Those that sleep apart grow apart,” says Margaret Thatcher, played by actress Gillian Anderson, on episode 2 season 4 of Netflix’s The Crown series. The context of the story?

Queen Elizabeth, played by Olivia Colman, invites the prime minister and her husband to spend a hunting weekend at the Balmoral Castle. Mrs Thatcher is presented with two separate bedrooms per the British upper-class custom, which she refuses to take.

Generally, in fiction, separate sleeping quarters for spouses are frowned upon. Another recent Netflix example is in Bridgerton series, where Daphne Bridgerton (played by Phoebe Dynevor), the newly-wedded Duchess of Hastings, is appalled when her dashing new husband retires to his own room at the end of the night, though the arrangement is swiftly remedied in the same episode.

Having shared the same bed with my husband for more than eight years, I wished I had the option to have a separate sleeping quarter. Because my husband snores. High-pitched whistles, raspy Darth Vader-like breathing, sleep-shattering rumble – you name it, he’s got it, he’s the Jack of all snores.

I developed a habit of kicking him (gently and not-so-gently) to nudge him to change his sleeping position. This rarely worked, and in the morning we would be both tired and a little annoyed with each other.

We have tried many tools sold in drugstores and Japanese supermarkets advertised to stop the snore, ranging from hypoallergenic tape to positively medieval-looking face contraption meant to open up your nasal path.

We have tried many tools sold in drugstores and Japanese supermarkets advertised to stop the snore, ranging from hypoallergenic tape to positively medieval-looking face contraption meant to open up your nasal path.

None of them worked. Because sadly snoring isn’t a habit that you can get out of simply by buying something. What currently works is the hardest work of them all – the change of lifestyle. Not just for him, but for me, too, which at first didn’t sound fair because it wasn’t me who snores.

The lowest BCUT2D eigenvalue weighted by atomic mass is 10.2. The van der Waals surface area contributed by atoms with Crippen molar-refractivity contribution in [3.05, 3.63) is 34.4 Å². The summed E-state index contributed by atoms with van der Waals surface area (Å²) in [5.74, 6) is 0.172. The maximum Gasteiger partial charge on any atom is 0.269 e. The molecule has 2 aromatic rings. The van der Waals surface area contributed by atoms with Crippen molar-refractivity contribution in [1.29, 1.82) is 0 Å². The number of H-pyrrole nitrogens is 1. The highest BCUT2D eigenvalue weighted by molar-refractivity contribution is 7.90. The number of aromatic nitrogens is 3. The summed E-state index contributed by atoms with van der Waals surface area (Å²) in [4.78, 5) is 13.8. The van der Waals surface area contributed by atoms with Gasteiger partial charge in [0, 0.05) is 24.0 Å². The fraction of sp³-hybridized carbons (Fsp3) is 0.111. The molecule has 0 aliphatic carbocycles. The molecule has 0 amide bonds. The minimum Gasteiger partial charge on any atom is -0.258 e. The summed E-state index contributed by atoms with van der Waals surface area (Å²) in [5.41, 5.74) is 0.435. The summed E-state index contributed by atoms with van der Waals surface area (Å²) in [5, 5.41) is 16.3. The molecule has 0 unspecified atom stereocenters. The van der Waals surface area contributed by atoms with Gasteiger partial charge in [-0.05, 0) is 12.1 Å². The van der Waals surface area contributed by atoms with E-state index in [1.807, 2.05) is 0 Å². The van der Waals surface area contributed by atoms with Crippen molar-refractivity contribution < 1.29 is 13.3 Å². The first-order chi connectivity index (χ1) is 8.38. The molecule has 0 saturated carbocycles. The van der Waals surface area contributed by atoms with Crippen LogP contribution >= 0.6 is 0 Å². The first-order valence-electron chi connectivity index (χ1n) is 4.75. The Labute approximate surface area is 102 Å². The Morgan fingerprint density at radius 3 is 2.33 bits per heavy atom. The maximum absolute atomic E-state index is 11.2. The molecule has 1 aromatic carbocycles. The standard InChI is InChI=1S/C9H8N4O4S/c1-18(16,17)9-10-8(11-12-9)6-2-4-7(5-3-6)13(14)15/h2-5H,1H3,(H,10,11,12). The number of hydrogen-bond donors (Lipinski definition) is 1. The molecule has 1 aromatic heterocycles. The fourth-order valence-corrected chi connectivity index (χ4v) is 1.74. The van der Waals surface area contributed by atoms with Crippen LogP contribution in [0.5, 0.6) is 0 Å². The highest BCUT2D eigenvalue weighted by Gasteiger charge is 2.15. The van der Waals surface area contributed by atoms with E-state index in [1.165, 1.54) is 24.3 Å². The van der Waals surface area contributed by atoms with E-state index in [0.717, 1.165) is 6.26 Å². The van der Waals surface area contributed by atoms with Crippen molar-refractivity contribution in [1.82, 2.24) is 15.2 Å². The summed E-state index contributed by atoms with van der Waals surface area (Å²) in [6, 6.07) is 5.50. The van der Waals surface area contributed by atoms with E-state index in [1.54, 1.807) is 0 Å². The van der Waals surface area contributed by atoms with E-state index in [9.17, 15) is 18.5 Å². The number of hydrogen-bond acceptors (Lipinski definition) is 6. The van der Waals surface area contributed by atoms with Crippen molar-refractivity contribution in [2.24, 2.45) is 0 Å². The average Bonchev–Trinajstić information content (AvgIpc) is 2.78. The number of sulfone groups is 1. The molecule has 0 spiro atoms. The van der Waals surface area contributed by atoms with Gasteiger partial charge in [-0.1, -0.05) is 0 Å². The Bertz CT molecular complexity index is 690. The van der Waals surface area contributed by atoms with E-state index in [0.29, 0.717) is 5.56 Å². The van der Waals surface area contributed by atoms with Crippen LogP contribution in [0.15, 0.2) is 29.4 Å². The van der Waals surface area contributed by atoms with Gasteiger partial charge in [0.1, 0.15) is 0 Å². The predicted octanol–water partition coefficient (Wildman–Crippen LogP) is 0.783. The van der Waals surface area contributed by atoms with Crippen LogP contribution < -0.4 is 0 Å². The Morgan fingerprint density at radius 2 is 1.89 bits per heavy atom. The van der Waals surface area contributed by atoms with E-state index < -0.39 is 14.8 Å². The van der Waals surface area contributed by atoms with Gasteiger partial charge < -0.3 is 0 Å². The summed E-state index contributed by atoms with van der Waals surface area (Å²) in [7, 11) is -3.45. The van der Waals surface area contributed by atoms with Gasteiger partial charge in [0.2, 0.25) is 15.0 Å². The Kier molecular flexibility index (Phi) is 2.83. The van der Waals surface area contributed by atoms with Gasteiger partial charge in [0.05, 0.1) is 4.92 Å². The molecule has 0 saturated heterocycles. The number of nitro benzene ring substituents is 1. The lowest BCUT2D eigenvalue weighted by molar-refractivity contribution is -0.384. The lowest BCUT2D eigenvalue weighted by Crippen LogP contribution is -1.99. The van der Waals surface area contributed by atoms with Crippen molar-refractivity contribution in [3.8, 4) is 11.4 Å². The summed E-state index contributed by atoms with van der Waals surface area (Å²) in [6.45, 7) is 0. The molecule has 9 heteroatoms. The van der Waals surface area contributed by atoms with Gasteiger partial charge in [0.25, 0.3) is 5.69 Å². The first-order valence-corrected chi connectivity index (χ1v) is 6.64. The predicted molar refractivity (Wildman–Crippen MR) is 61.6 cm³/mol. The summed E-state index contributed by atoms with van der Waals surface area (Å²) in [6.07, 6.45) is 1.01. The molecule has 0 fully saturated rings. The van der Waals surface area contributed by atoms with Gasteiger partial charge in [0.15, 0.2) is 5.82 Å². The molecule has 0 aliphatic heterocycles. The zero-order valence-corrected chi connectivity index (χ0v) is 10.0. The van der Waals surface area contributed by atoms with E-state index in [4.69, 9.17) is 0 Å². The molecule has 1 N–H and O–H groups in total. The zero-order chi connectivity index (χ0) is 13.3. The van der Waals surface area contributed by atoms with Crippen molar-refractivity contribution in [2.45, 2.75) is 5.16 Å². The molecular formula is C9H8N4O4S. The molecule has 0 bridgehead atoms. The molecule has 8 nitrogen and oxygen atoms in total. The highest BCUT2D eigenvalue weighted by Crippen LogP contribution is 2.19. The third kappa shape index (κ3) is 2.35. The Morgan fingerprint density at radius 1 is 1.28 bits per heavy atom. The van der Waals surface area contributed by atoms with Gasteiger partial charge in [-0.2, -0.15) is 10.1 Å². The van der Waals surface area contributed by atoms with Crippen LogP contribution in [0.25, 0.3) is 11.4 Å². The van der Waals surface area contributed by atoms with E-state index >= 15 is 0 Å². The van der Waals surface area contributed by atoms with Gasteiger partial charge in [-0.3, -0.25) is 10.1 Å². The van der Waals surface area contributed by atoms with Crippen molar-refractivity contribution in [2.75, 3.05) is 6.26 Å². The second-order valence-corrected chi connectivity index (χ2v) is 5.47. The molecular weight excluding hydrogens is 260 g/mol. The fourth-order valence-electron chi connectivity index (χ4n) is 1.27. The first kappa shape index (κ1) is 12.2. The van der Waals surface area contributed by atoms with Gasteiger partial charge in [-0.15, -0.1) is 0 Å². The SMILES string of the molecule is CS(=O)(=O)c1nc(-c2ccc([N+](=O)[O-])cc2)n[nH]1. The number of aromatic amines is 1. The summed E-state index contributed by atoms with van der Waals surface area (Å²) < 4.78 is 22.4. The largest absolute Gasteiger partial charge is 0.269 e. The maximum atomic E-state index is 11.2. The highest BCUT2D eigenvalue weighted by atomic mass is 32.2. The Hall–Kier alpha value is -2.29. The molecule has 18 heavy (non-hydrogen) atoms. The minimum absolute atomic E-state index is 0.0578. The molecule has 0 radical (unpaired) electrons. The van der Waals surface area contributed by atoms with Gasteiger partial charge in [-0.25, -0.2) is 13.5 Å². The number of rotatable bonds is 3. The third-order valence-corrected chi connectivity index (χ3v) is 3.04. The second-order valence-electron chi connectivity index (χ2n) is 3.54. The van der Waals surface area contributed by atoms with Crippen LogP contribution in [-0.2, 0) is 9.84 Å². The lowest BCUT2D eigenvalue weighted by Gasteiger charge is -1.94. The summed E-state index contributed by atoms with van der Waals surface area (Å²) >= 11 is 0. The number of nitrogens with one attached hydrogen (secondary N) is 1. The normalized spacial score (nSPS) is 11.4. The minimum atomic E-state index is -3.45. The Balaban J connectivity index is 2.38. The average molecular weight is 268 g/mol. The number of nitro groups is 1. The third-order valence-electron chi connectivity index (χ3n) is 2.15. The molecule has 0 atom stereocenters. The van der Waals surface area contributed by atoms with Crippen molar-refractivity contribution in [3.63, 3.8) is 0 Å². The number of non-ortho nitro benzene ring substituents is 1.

But there is a higher chance for a habit to stick when we both make the change – birds of a feather flock together and all that. We have been leading an increasingly sedentary lifestyle thanks to the convenience of the internet and delivery service. This has been exacerbated by 2020: Our Year of Pandemic.

But there is a higher chance for a habit to stick when we both make the change – birds of a feather flock together and all that.

So, having exhausted the ‘easy’ options, at the start of this year, we actually listened to the many health gurus on Youtube and overhauled the structure of our day since the start of the year. Daily exercise and intake of fibre are a must. But most importantly, we must be disciplined about the sleep schedule, and enforce a no-smartphone in bed rule.

It’s been only a month, but I can feel the difference, I rarely catch my husband snoring again. Or, as he points out, it could be that the healthier lifestyle reset has given me better sleep such that I don’t jerk awake at the slightest disturbance like I used to do when I can only fall asleep at 3am after hours of infinite doom-scrolling on my phone.

Both can be true. Let’s hope we can keep this good habit.